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Summer travel season for some comes with one big catch — a bunch of hidden costs.
It's natural to loosen the purse strings on vacation. Many American travelers rack up about $1,500 in credit card debt, on average, when they are away, according to the Australia-based personal finance site Finder.com.
Considering the high interest rate on that type of debt, which averages over 15 percent, according to CreditCards.com, some Americans' overuse of credit cards on their vacations adds up to about $2.7 billion in interest and fees by the time it is finally paid off, Finder said.
"People splurge when they go on a vacation," said Finder's Michelle Hutchison. "They don't plan their spending when they go away, which makes over-spending really easy."
Finder polled more than 3,000 Americans in April and calculated the compound interest paid based on the amount of credit card debt reported and the time taken to pay the debt off, given an average credit card interest rate of 17.7 percent. (The website also asked the same group about their biggest travel rip-offs; see chart below.)
Even among those travelers on a budget, over half exceed their plan, and 25 percent of those polled said they overspent by as much as 20 percent, Finder said.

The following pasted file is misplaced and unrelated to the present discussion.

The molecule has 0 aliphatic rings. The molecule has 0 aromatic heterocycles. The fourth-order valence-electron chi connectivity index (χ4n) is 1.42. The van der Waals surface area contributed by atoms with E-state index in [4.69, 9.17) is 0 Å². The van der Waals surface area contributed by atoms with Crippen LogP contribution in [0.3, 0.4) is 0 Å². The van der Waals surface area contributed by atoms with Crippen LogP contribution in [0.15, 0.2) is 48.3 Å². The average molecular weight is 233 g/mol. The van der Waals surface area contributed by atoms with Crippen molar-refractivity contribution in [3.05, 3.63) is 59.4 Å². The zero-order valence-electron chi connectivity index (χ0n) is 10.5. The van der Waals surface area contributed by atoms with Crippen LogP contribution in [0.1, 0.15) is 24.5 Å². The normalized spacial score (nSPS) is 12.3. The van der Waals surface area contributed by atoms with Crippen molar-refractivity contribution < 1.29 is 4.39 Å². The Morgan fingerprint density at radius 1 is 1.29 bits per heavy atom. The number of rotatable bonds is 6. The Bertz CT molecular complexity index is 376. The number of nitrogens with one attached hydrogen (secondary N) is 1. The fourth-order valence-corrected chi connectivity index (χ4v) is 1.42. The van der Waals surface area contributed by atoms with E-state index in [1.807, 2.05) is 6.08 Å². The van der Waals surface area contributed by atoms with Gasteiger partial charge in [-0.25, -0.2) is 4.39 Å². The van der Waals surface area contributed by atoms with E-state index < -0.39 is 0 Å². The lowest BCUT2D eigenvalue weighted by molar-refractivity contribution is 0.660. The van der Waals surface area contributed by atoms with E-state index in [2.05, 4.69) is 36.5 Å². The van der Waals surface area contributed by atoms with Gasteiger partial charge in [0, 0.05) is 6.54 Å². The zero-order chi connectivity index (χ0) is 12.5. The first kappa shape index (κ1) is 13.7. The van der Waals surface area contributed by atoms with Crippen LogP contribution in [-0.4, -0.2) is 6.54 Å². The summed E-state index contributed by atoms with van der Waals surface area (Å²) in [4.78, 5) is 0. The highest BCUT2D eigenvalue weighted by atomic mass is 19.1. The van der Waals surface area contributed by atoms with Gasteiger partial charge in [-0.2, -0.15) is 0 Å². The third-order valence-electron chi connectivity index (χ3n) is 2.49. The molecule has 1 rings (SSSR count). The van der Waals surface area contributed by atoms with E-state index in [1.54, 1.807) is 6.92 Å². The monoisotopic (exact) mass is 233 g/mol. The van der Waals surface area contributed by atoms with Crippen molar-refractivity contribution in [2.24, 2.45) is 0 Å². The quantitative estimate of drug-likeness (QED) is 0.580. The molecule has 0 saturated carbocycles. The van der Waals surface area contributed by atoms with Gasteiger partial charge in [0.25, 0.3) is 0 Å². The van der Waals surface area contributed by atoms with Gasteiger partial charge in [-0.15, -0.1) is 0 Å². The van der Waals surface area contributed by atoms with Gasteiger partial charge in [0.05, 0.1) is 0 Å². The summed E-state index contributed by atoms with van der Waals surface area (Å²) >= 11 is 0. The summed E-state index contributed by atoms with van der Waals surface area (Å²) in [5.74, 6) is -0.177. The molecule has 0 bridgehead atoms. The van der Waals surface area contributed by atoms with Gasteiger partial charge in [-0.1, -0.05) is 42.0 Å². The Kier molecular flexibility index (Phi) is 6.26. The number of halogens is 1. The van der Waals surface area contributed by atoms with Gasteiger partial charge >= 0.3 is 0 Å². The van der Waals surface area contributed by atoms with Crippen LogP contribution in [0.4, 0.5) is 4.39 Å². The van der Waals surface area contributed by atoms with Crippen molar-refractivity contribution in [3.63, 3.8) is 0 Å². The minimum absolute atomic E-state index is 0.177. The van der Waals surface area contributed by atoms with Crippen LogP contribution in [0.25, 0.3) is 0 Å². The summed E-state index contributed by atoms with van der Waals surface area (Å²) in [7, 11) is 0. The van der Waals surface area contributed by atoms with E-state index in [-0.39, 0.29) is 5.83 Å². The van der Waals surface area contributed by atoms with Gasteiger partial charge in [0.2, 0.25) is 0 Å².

The amount of vacation debt, or "debtlag," also increases with age, Finder said. Young millennials, ages 18 to 29, accumulated $1,100 on average from their trips, while those over 60 averaged $1,600.
Although millennials travel more than any other generation, it's clear they are more budget conscious about their vacations. About half paid for their last trip with a credit card, according to a separate report by NerdWallet.
Meanwhile, the rest of the population seems to be wising up. About 8 in 10 Americans overall who plan to take a vacation this summer will pay for it with savings, according to a report by CreditCards.com. Just 15 percent said they're financing their vacation with a credit card and about two-thirds of those vacationing this summer expect to pay off their vacation in a month or less. Only 11 percent said that it will take four months or more.
"Most Americans want nothing to do with debt these days," said Matt Schulz, CreditCards.com senior industry analyst. "People seem to bare some of the scars of the Great Recession and that has changed some folks' minds when it comes to how they spend on things. People are willing to rethink vacations in order to avoid getting into debt or getting deeper into debt."
"That's generally a positive thing," he said.
For those getting ready to get away, Schulz recommends creating a budget and tracking all expenses. As for those who plan to finance part of their trip with credit, Schulz suggests looking for zero percent balance transfer offers as well as negotiating lower interest rates on your current credit cards, if possible.
Hutchison also recommends putting some money into a vacation fund each week or month ahead of time and while away, keeping the receipts so you can take a tally of your spending at the end of each day.
Another good option: traveling with a stash of cash, or a prepaid credit card, and committing to rationing just that amount over the course of your vacation.